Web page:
At that time I was unaware that all the considerable funding to "combat domestic violence" was channeled through DSS. To the tune of $13 million a year. The DSS worker brought a "domestic violence expert," Sue Ash, to my home a couple of times. (What are the qualifications to be a "domestic violence expert"?) I reiterated my story, over and over. I felt like I was being subjected to an inquisition, and was down to reciting name, rank, and serial number. They insisted that I meet them for coffee at a diner. [Maybe I'd crack.] The expert also met Tommy and me together. The social worker dropped me and my daughter off at our house. I believed at this point that I had done everything I could possibly do to make DSS happy, without knowing why I should have to do so. My children had never been abused or neglected by any stretch of the imagination, so why was my life being micro-managed by strangers?

Harassment Starts Again

After a few weeks the social worker and supervisor started harassing me again, this time claiming that they had lost their copy of the restraining order and the court couldn't find it in their files either. I had lost all patience at this point and told them that it wasn't my problem and to stop harassing me. They continued to threaten to take the children unless I got another restraining order. Later on, in court hearings and in the DSS case file, they claimed that I had gone into the court building and just pretended to get the restraining order. My husband and I went over to court together to get another one. The judge this time was a village resident, Judge Gerald O'Neil. When we told the judge that we wanted a restraining order against my husband, he quipped that he'd never had a husband and wife come together to get a restraining order.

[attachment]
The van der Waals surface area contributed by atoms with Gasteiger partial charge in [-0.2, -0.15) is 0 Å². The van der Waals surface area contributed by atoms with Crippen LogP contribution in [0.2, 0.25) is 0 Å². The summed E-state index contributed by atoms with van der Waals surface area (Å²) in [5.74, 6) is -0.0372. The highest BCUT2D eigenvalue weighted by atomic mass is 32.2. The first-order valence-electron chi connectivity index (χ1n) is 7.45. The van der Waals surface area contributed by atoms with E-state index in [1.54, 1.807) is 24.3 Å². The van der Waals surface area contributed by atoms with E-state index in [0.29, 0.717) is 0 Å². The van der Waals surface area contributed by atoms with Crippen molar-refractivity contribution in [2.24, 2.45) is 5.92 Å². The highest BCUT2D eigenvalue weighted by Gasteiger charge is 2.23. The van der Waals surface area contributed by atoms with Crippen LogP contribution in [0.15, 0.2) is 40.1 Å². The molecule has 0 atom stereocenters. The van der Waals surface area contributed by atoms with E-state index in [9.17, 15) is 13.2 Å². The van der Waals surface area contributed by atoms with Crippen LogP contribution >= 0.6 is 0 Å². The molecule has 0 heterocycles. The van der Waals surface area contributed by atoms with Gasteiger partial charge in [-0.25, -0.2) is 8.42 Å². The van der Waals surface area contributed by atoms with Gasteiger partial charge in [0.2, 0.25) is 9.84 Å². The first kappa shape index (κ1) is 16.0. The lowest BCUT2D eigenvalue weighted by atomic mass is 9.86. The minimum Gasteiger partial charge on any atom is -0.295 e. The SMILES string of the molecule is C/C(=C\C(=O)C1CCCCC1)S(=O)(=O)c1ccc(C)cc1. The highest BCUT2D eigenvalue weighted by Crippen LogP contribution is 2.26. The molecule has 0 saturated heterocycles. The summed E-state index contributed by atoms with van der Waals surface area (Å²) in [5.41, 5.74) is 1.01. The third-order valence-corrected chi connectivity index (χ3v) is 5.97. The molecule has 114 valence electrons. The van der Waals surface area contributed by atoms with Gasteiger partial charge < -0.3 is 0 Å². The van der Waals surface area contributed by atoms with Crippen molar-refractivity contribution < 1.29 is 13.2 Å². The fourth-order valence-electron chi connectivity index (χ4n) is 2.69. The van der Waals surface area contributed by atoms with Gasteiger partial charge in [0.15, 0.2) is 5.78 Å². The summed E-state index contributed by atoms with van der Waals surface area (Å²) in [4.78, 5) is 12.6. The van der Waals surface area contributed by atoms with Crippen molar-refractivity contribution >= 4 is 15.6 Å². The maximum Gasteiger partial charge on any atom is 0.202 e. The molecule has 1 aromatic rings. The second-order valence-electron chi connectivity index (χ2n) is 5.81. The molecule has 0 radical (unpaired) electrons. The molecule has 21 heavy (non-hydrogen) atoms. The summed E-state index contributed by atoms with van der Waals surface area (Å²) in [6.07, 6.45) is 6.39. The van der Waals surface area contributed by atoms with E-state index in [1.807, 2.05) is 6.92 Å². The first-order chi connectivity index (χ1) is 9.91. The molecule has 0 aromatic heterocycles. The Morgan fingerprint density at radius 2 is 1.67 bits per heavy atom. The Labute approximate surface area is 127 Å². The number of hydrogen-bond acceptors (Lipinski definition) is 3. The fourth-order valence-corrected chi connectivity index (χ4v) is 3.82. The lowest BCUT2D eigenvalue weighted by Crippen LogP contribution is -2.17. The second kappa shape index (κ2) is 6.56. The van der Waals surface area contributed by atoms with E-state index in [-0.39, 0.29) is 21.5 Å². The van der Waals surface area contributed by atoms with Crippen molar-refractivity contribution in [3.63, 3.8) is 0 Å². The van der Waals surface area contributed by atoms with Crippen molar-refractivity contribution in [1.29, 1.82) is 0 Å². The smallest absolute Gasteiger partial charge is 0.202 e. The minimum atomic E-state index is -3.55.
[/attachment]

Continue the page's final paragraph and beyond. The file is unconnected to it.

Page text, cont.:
We said that we were being forced to get it by DSS even though there was no violence in our home, and that neither the children nor I were in fear. Judge O'Neil said that he didn't like DSS dictating to him in his court room, but if not getting the order would put our family at risk with DSS, then he would issue it. We got a restraining order for one year.

But it didn't stop them from taking our children. The fact that I had applied for a restraining order helped them. That's why they wanted it.

Nev Moore is President of Justice for Families, a group she founded to help parents who have problems with the DSS. They can be reached at (508) 362-6921 or P.O. Box 141, Barnstable, MA 02630. This article appeared on Shattered Men.